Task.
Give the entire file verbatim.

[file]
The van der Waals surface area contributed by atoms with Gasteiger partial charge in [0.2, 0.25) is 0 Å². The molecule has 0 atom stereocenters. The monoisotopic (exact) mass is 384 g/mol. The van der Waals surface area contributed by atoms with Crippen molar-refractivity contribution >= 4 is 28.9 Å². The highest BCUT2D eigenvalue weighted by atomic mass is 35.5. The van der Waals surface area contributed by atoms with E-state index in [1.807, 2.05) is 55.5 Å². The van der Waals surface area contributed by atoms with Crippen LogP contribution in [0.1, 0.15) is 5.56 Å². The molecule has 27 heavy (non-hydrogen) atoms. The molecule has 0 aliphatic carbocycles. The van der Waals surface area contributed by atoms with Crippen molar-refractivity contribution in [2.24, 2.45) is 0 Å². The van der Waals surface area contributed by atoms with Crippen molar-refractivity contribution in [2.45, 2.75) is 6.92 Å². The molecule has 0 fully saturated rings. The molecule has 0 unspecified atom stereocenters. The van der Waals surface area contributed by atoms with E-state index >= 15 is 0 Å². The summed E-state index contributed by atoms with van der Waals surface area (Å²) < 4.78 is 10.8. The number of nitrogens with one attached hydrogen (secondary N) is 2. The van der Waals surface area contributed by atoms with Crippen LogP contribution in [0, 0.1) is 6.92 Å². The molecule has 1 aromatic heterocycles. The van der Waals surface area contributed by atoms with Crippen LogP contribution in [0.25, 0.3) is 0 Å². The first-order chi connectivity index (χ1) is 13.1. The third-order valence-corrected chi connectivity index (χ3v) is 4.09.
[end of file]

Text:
The van der Waals surface area contributed by atoms with Gasteiger partial charge in [0.2, 0.25) is 0 Å². The molecule has 0 atom stereocenters. The monoisotopic (exact) mass is 384 g/mol. The van der Waals surface area contributed by atoms with Crippen molar-refractivity contribution >= 4 is 28.9 Å². The highest BCUT2D eigenvalue weighted by atomic mass is 35.5. The van der Waals surface area contributed by atoms with E-state index in [1.807, 2.05) is 55.5 Å². The van der Waals surface area contributed by atoms with Crippen LogP contribution in [0.1, 0.15) is 5.56 Å². The molecule has 27 heavy (non-hydrogen) atoms. The molecule has 0 aliphatic carbocycles. The van der Waals surface area contributed by atoms with Crippen molar-refractivity contribution in [2.24, 2.45) is 0 Å². The van der Waals surface area contributed by atoms with Crippen molar-refractivity contribution in [2.45, 2.75) is 6.92 Å². The molecule has 0 fully saturated rings. The molecule has 0 unspecified atom stereocenters. The van der Waals surface area contributed by atoms with E-state index >= 15 is 0 Å². The summed E-state index contributed by atoms with van der Waals surface area (Å²) < 4.78 is 10.8. The number of nitrogens with one attached hydrogen (secondary N) is 2. The van der Waals surface area contributed by atoms with Crippen LogP contribution in [0, 0.1) is 6.92 Å². The molecule has 1 aromatic heterocycles. The van der Waals surface area contributed by atoms with Crippen LogP contribution in [0.25, 0.3) is 0 Å². The first-order chi connectivity index (χ1) is 13.1. The third-order valence-corrected chi connectivity index (χ3v) is 4.09.